An interesting study was performed by a group of surgeons in Italy that was published in the peer-reviewed journal World Journal of Nuclear Medicine in 2020. It’s entitled, Rest/stress intradermal lymphoscintigraphy in diagnosis of lipedema. The lead author is Dr. Tartaglione. They propose using rest/stress lymphoscintigraphy to diagnose lipedema in its early stages and to evaluate lymphatic functioning in the later stages of lipedema.
Who were the participants?
Let’s take a look at the participants who were enrolled in this study.
54 women diagnosed with lipedema participated in this study. Their age range was 17-86 years and the average age was 47 years. The average BMI was 32, which would typically indicate obesity, but we know that BMI is not very accurate in the case of lipedema.
What were the methods?
Each woman underwent the following procedure in the study:
First, Lymphoscintigraphy was performed by injecting a tracer into each leg between the toes and at the outside ankle. Images were then taken while laying on their back, resting. What followed next was 2 minutes of stepping exercise, followed by more imaging. Then, the participants engaged in a walking exercise for 30-40 minutes with more imaging one hour later.
From the data, they were able to calculate the tracer appearance time, or how long in minutes it took for the tracer to appear in the nodes at the groin, and a numeric transport index that should fall in a range of 0-10. Higher numbers outside of this range indicate a more severe lymphatic impairment.
What were the notable results?
While the resting scans showed normal transport of lymph in only a third of the participants, 92.5% had normal flow after the short burst of exercise for 2 minutes. It was also interesting that normal flow was achieved despite the presence of lymph vessels described as “tortuous” instead of streamlined in 75% of the participants.
The authors report that in their clinical experience, only 10 to 15% of patients with lymphedema show this normal lymph transport. They suggest this may be useful to differentiate between lipedema and lymphedema in women with early-stage lipedema.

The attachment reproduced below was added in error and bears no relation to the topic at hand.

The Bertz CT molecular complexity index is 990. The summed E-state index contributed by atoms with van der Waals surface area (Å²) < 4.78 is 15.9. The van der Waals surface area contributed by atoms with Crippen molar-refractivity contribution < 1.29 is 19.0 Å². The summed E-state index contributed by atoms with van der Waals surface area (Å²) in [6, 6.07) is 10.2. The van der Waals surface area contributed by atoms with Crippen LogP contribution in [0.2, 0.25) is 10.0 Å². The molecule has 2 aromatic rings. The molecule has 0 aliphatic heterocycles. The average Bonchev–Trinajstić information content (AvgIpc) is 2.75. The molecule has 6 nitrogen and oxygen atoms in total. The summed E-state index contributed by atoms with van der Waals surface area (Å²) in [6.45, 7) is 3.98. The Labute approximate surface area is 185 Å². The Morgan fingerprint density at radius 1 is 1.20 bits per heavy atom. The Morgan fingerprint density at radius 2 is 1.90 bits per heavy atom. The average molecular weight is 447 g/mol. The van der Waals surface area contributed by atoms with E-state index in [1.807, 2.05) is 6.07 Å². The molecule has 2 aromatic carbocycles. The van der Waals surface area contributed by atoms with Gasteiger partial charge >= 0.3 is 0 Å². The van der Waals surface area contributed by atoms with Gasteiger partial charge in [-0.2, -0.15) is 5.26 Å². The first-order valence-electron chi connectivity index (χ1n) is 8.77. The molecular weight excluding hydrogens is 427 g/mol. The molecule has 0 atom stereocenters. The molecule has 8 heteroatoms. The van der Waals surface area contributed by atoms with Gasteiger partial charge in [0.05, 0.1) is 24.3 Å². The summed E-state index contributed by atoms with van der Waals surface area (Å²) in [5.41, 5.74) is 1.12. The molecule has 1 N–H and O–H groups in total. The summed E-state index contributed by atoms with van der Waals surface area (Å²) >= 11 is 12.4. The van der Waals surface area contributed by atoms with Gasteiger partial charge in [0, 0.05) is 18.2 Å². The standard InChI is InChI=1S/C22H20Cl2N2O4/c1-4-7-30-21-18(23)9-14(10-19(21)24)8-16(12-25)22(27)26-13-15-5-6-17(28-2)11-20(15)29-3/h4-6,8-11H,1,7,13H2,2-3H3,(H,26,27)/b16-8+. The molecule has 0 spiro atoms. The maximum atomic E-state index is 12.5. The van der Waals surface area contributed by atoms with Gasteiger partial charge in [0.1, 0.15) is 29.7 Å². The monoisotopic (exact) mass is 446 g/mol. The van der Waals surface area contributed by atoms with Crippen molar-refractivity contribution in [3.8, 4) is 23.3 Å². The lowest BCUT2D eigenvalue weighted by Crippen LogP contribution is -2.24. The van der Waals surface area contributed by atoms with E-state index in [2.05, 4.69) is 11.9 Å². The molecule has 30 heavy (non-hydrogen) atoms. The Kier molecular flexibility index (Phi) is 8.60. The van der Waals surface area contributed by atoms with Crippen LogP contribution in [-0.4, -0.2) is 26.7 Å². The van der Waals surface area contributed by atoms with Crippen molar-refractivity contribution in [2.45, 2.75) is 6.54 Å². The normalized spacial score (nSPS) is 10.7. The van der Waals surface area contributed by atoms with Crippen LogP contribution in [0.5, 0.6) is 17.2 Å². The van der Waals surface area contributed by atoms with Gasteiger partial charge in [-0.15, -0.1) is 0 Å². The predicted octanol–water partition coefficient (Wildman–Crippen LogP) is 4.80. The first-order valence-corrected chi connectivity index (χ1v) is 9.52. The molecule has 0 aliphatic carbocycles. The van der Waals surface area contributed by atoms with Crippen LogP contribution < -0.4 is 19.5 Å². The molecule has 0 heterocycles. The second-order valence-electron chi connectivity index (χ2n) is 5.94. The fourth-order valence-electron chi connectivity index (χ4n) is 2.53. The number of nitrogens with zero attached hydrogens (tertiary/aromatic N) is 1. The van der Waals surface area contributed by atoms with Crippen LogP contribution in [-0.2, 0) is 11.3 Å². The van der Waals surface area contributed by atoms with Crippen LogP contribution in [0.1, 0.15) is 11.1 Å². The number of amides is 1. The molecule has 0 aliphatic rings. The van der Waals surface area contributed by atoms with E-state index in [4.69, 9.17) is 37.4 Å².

They did not report on the lymphatic flow after the longer exercise, but the paper does show age, BMI, and transport index for each leg for all the participants. The average transport index was within range at 9, but several participants showed lymphatic impairment with numbers as high as 16. The authors report that this was correlated with later stages of lipedema, but the lipedema stage of each participant was not reported in the data table, so this correlation is not visible to the reader.
I did not perform any calculations with their data myself, but a cursory glance at the data table seems to point to no correlation between age, BMI, and transport index. For instance, while one participant was elderly at 81 years old, obese with a BMI of 37, and an excellent transport index of 3 in each leg, another participant had a poor transport index of 13 in each leg with a BMI of 27 (overweight), and age 49. Although without the actual calculations performed, it is impossible to state what the average would be. These could simply be outlier values. So it was disappointing that the authors did not report on these possible relationships because it would have made this paper much more valuable to women with lipedema.
What are my takeaways?
The authors conclude that rest/stress lymphoscintigraphy may be a valuable tool for clinicians to identify early-stage lipedema and allow much earlier intervention than is generally available. Additionally, they believe that this imaging can diagnose lymphatic dysfunction in later-stage lipedema that may better guide treatment.
Overall, though, I wish there had been more data reported in the paper to allow the reader to see how the authors came to their conclusions.
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